The only breeding ground, democratic culture
Kamel Mohanna criticizes the proliferation of associations that, under the guise of a striking slogan, attract foreign donations to finance the projects of a minority or a political movement, reminding that civil organizations should focus primarily on the development of citizenship. These excesses have helped to tarnish the image of the associative world, especially among people involved in the protest movements in Lebanon. However, a distinction must be made between organizations seeking fame and local grassroots associations, which also advocate the establishment of a democratic society.
dr. Mohanna, who is also general coordinator of Lebanese NGOs, emphasizes the importance of developing partnerships within Lebanese civil society, as well as strengthening cooperation, based on equality and the rejection of colonialism, between local NGOs and Western ones. Also, the association Amel international, in a new approach and against the traditional dynamics, has chosen to stretch out a hand from the South to the North, sharing its experience, to contribute together to the construction of a fairer and more humane .
As Kamel Mohanna points out: “We have always been committed to establishing fair relations, without subordination, between North and South, and to the fight against the double standards, which are especially present in humanitarian relations. So we are committed to the just goals of peoples around the world, starting with the Palestinian cause. Far from limiting our action to speeches about the world’s misery in big hotels, we engage with the working class and the vulnerable on a daily basis. The author continues: “As the divide between North and South widens every day, we campaign tirelessly for an equitable distribution of wealth and against the increase in poverty and the accompanying phenomena of marginalization.”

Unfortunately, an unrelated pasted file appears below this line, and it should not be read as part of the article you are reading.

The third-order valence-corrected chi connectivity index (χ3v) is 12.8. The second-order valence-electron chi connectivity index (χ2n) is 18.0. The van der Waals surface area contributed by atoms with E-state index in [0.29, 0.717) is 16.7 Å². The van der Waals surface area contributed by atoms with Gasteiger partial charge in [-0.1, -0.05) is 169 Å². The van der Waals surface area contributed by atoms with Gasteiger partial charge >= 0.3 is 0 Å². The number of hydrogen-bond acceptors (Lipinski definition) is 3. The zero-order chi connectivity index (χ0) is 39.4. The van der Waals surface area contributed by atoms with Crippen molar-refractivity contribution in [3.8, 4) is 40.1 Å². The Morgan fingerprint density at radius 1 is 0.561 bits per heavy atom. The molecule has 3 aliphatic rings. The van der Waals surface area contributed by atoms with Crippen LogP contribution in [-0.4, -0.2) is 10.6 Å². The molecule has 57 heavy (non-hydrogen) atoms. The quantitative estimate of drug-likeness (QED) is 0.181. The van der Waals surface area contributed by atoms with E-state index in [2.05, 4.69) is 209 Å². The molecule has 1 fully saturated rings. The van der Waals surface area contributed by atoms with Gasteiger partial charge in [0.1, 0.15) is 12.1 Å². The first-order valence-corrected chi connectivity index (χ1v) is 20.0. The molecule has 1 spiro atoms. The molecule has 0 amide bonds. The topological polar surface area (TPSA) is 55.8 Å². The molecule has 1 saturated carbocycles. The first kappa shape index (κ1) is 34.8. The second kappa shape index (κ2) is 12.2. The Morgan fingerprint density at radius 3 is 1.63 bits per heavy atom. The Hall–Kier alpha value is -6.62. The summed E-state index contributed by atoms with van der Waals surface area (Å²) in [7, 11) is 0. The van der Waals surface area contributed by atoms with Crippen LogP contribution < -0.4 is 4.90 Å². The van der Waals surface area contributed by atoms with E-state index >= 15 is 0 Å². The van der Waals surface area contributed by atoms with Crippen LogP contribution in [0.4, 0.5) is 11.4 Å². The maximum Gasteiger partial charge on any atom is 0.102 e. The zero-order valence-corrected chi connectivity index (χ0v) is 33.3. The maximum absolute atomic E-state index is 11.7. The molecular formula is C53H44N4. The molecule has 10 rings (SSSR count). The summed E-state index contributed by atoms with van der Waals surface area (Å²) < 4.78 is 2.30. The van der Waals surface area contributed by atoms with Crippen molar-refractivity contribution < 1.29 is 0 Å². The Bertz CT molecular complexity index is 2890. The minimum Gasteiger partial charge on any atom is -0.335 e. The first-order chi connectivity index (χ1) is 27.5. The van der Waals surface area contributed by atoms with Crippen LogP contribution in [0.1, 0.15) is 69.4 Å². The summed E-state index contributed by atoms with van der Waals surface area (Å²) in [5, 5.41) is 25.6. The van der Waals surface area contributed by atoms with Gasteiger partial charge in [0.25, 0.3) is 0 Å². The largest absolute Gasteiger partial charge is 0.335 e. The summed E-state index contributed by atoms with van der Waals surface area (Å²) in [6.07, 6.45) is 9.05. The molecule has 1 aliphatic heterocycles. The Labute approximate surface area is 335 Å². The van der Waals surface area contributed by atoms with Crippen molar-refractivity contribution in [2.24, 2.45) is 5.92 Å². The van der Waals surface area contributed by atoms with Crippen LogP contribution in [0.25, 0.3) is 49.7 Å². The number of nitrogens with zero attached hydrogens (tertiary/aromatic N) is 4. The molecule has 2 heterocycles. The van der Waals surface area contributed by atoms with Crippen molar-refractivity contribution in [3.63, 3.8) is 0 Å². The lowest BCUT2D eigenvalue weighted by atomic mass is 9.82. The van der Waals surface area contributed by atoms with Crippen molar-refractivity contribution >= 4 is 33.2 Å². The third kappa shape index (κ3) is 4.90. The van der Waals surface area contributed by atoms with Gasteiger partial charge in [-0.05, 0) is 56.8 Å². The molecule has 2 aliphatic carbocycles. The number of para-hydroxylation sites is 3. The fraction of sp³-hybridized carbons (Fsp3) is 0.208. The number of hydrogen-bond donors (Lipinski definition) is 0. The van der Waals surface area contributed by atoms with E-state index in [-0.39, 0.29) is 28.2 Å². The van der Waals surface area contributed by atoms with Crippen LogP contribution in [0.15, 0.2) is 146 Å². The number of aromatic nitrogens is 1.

dr. Mohanna warns the reader against any disengagement from communities, tribes or even clans, which he says is increasing in the Arab world at the cost of national solidarity.
The author therefore calls for the taking down of these fortresses by relying on democracy, which can only open the way to social reconstruction and implies looking to a better future. The concept of democracy should also be strengthened within civil society, which should be a model and a driving force for society, by placing the principles of participation, recognition of others and citizenship at the heart of its action. The strengthening of the state must move towards a just state, which arbitrates and balances the balance of power in society, with respect for the fundamental rights of every citizen; as the author reminds us, the state should be at the service of society and society should be represented within the state.